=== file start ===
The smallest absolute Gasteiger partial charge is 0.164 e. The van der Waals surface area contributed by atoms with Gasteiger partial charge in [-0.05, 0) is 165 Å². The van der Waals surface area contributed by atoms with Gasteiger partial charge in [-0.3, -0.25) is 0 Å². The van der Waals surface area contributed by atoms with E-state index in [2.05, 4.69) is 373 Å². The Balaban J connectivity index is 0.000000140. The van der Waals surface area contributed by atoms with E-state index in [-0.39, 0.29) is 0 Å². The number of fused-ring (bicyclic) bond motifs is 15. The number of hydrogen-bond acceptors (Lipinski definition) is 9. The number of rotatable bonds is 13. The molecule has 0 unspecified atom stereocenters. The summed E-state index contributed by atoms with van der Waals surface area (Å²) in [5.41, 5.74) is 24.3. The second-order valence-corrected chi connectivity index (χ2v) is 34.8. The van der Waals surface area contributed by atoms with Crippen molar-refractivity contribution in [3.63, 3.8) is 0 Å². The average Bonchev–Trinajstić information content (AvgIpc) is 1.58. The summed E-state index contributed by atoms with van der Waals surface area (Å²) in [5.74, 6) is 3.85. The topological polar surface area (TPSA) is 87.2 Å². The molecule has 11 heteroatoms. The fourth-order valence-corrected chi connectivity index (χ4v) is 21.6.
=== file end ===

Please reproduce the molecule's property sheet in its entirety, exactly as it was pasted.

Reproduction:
The smallest absolute Gasteiger partial charge is 0.164 e. The van der Waals surface area contributed by atoms with Gasteiger partial charge in [-0.05, 0) is 165 Å². The van der Waals surface area contributed by atoms with Gasteiger partial charge in [-0.3, -0.25) is 0 Å². The van der Waals surface area contributed by atoms with E-state index in [2.05, 4.69) is 373 Å². The Balaban J connectivity index is 0.000000140. The van der Waals surface area contributed by atoms with E-state index in [-0.39, 0.29) is 0 Å². The number of fused-ring (bicyclic) bond motifs is 15. The number of hydrogen-bond acceptors (Lipinski definition) is 9. The number of rotatable bonds is 13. The molecule has 0 unspecified atom stereocenters. The summed E-state index contributed by atoms with van der Waals surface area (Å²) in [5.41, 5.74) is 24.3. The second-order valence-corrected chi connectivity index (χ2v) is 34.8. The van der Waals surface area contributed by atoms with Crippen molar-refractivity contribution in [3.63, 3.8) is 0 Å². The average Bonchev–Trinajstić information content (AvgIpc) is 1.58. The summed E-state index contributed by atoms with van der Waals surface area (Å²) in [5.74, 6) is 3.85. The topological polar surface area (TPSA) is 87.2 Å². The molecule has 11 heteroatoms. The fourth-order valence-corrected chi connectivity index (χ4v) is 21.6.